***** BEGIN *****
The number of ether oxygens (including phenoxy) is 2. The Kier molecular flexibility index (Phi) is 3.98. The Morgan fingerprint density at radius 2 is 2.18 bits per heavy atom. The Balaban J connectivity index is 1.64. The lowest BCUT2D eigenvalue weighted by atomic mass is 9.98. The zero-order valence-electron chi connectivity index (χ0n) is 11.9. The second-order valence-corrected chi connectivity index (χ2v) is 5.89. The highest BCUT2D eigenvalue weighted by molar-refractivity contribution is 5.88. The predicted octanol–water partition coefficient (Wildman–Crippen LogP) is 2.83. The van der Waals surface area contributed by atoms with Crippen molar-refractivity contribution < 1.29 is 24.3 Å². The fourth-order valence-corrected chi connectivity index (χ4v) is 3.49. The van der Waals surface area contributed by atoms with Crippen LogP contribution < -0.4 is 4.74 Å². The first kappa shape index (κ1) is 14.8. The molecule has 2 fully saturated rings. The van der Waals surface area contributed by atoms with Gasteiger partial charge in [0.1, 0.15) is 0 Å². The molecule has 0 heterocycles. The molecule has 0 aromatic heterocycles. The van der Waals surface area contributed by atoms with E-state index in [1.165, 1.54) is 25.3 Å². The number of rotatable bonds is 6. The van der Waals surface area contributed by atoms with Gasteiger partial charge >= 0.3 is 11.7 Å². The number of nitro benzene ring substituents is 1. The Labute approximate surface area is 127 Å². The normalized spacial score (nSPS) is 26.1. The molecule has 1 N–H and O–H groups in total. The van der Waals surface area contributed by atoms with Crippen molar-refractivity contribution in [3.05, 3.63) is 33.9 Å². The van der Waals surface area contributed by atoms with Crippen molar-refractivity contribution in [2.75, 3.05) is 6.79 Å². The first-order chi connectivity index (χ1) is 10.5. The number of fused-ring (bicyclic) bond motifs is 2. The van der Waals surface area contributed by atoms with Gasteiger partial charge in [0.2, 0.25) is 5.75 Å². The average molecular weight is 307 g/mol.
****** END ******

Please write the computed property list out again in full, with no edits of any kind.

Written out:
The number of ether oxygens (including phenoxy) is 2. The Kier molecular flexibility index (Phi) is 3.98. The Morgan fingerprint density at radius 2 is 2.18 bits per heavy atom. The Balaban J connectivity index is 1.64. The lowest BCUT2D eigenvalue weighted by atomic mass is 9.98. The zero-order valence-electron chi connectivity index (χ0n) is 11.9. The second-order valence-corrected chi connectivity index (χ2v) is 5.89. The highest BCUT2D eigenvalue weighted by molar-refractivity contribution is 5.88. The predicted octanol–water partition coefficient (Wildman–Crippen LogP) is 2.83. The van der Waals surface area contributed by atoms with Crippen molar-refractivity contribution < 1.29 is 24.3 Å². The fourth-order valence-corrected chi connectivity index (χ4v) is 3.49. The van der Waals surface area contributed by atoms with Crippen LogP contribution < -0.4 is 4.74 Å². The first kappa shape index (κ1) is 14.8. The molecule has 2 fully saturated rings. The van der Waals surface area contributed by atoms with Gasteiger partial charge in [0.1, 0.15) is 0 Å². The molecule has 0 heterocycles. The molecule has 0 aromatic heterocycles. The van der Waals surface area contributed by atoms with E-state index in [1.165, 1.54) is 25.3 Å². The number of rotatable bonds is 6. The van der Waals surface area contributed by atoms with Gasteiger partial charge >= 0.3 is 11.7 Å². The number of nitro benzene ring substituents is 1. The Labute approximate surface area is 127 Å². The normalized spacial score (nSPS) is 26.1. The molecule has 1 N–H and O–H groups in total. The van der Waals surface area contributed by atoms with Crippen molar-refractivity contribution in [3.05, 3.63) is 33.9 Å². The van der Waals surface area contributed by atoms with Crippen molar-refractivity contribution in [2.75, 3.05) is 6.79 Å². The first-order chi connectivity index (χ1) is 10.5. The number of fused-ring (bicyclic) bond motifs is 2. The van der Waals surface area contributed by atoms with Gasteiger partial charge in [0.2, 0.25) is 5.75 Å². The average molecular weight is 307 g/mol.